I Didn’t Realize We Were Hippies Until We Moved To A City

I Didn’t Realize We Were Hippies Until We Moved To A City

 

sunshine sitting

When I was young I received a gift of a family of dolls called the Sunshine Family. They consisted of a Birkenstock, gingham dress clad mother, a long haired hippy father and a little blond, blue-eyed baby. I stole the Sunshine family’s sweet baby, stuffed the hippy mom and dad under the bed and let her be raised by the more glamorous and well- dressed Barbie and Ken dolls.

After many years I realize that I did indeed prefer to raise my family as the Sunshine family. Although, it didn’t occur to me that our family was a bunch of hippies until we recently moved to a big city. I thought everyone raised chickens, wild foraged for stinging nettles in the spring and made their own soap. Living on a small Gulf Island for so long must have blurred our vision of the real world.

I often read articles about food and health and try to apply it as best I can to our modern life. In my perfect world I would raise all my own farm animals that I would kill humanely and grow all our own food. I would can tomatoes in glass mason jars and have dried withered fragrant things hit me in the forehead as I wade my way through my kitchen.

Now that I live in a city and have to cut corners. I can’t always buy organic produce. I read somewhere that in the top ten list of what an oncologist wouldn’t buy is non organic apples. With the rise of the cost of food, I found myself once again buying the cheaper sprayed non organic variety. But since I have read a memoir-The Orchard by Theresa Weir, I will now willingly pay the extra money for that plastic bag of organic apples.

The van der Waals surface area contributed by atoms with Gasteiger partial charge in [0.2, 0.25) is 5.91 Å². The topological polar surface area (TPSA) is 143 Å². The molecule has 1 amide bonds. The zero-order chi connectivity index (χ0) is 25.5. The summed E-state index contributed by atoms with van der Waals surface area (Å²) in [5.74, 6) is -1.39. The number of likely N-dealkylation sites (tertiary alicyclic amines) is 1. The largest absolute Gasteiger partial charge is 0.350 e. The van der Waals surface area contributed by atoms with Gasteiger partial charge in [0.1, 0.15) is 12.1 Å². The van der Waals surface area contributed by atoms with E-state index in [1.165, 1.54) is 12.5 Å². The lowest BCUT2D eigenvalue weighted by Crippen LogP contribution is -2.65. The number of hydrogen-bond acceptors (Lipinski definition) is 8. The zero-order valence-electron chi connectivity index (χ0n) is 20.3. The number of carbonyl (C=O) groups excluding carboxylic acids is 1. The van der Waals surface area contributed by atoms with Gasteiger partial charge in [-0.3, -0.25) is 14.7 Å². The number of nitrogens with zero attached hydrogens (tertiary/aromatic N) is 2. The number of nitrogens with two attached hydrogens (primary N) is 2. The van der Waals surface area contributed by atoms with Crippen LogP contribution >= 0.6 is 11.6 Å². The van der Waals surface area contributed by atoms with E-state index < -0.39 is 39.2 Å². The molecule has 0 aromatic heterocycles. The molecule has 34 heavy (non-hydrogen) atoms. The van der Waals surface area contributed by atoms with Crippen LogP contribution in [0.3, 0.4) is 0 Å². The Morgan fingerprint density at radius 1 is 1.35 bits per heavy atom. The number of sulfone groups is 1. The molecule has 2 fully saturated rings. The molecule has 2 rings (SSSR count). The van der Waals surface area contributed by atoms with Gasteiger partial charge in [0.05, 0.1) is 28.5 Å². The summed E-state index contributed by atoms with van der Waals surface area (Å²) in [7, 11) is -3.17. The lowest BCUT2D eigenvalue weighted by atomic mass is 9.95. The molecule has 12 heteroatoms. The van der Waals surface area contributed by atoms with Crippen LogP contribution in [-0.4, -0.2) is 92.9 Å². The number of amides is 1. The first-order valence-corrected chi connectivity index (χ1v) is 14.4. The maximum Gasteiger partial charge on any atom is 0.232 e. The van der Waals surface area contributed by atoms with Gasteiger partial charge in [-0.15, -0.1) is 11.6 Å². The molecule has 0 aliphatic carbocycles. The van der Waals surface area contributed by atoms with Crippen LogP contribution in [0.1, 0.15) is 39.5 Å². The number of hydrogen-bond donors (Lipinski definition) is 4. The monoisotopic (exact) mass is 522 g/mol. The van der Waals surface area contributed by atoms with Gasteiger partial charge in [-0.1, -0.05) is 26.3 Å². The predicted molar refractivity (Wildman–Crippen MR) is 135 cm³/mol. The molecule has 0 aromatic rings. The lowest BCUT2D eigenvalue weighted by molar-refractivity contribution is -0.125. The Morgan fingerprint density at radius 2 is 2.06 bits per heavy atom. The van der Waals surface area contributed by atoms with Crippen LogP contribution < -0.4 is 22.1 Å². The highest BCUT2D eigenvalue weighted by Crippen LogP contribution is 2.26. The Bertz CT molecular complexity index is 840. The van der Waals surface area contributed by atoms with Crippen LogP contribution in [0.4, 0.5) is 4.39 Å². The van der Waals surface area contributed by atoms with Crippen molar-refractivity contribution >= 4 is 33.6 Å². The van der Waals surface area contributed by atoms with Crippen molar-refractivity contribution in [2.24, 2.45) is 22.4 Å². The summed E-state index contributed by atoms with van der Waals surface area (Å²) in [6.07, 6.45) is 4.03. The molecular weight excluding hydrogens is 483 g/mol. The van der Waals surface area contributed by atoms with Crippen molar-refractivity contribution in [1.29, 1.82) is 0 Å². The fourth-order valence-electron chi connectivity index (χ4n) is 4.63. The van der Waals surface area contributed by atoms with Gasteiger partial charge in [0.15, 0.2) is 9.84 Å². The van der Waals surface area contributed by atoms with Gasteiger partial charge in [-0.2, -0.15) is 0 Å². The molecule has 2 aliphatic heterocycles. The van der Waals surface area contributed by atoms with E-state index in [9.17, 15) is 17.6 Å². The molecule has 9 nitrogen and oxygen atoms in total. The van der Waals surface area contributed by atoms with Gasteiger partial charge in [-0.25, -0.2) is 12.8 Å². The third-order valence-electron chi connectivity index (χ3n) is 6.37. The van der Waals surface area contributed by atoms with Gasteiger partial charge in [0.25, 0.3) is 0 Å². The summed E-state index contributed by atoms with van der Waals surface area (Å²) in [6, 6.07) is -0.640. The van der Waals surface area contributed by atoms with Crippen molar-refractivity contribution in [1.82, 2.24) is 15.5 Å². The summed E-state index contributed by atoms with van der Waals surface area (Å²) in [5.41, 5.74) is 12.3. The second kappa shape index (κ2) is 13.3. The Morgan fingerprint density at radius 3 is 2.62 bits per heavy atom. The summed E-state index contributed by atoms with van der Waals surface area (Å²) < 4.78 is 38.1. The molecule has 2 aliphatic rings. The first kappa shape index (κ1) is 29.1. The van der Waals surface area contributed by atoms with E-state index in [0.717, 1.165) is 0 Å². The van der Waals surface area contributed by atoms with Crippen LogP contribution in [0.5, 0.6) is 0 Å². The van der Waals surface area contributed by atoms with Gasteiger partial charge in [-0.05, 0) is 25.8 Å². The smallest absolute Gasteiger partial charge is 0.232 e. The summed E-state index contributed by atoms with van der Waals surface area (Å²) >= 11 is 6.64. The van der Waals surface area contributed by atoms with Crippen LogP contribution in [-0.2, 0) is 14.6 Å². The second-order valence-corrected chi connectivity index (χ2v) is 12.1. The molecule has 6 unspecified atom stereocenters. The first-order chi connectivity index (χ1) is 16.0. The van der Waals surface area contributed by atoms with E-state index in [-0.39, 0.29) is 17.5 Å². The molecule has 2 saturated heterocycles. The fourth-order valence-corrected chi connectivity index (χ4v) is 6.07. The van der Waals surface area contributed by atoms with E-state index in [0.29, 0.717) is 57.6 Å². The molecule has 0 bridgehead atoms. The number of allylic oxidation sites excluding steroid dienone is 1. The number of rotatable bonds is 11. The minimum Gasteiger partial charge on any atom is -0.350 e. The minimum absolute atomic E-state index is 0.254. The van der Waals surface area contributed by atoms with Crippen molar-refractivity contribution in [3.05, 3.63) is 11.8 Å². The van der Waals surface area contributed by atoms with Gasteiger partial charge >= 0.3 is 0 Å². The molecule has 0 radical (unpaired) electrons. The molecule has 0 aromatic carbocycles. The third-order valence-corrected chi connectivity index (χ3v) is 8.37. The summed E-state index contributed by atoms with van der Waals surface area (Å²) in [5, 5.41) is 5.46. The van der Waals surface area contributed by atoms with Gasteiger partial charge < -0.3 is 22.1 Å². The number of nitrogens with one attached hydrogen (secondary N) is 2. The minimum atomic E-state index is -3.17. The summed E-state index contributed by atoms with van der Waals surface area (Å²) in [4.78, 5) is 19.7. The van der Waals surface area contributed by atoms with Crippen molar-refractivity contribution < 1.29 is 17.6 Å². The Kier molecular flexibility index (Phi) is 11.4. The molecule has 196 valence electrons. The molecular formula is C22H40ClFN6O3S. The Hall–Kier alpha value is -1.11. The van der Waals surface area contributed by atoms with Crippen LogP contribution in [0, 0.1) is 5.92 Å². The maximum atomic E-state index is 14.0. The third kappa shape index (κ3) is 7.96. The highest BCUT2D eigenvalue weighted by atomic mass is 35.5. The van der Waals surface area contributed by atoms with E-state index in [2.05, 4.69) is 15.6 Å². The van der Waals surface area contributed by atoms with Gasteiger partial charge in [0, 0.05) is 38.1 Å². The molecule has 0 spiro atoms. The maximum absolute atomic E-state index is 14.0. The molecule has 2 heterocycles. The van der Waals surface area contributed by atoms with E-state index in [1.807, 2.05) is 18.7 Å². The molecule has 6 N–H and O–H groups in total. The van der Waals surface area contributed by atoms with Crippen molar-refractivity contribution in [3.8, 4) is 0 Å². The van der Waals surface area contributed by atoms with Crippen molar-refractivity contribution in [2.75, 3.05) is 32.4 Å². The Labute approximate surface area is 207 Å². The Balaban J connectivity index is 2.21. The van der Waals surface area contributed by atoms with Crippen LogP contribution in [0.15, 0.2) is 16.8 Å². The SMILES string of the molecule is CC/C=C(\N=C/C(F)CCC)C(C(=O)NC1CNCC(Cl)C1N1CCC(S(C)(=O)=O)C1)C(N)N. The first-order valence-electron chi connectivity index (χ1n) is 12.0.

This book is the true story of a woman who married into an apple farming family and how the constant use of pesticides lead to the death of her husband, her father- in- law and many neighbours. The first chapter drew me in right away-it began with the legend of a travelling pesticide salesman who has his young daughter drink a glass of the pesticide as a sales gimmick. I always love to peer inside another family’s life. But this memoir has everything-love, dysfunctional family dynamics, and the eerie insider’s account of how apple orchards were run in the 1970’s.

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The sound of crop dusters are a constant sound – Weir makes you smell and feel the chemicals in the air. “The heavy odor of pesticide crept in through the car vents. It touched white slacks and hair that had been set on rollers. It fell against soft cheeks and dark, shy lashes.”

I know that the pesticides used today are not the same as in the 70’s. But I have a friend who has property that overlooks a large orchard and he said he was shocked at how much they spray. He no longer will buy non organic apples.

I have recently put my name in to rent a plot in a community garden. I can’t wait for a prairie garden crop. This fall I will be able to can tomatoes in cute little glass mason jars.

I am happy to join the urban farmstead revolution. And perhaps because of that gift of the Sunshine Family, I am still a hippy at heart.

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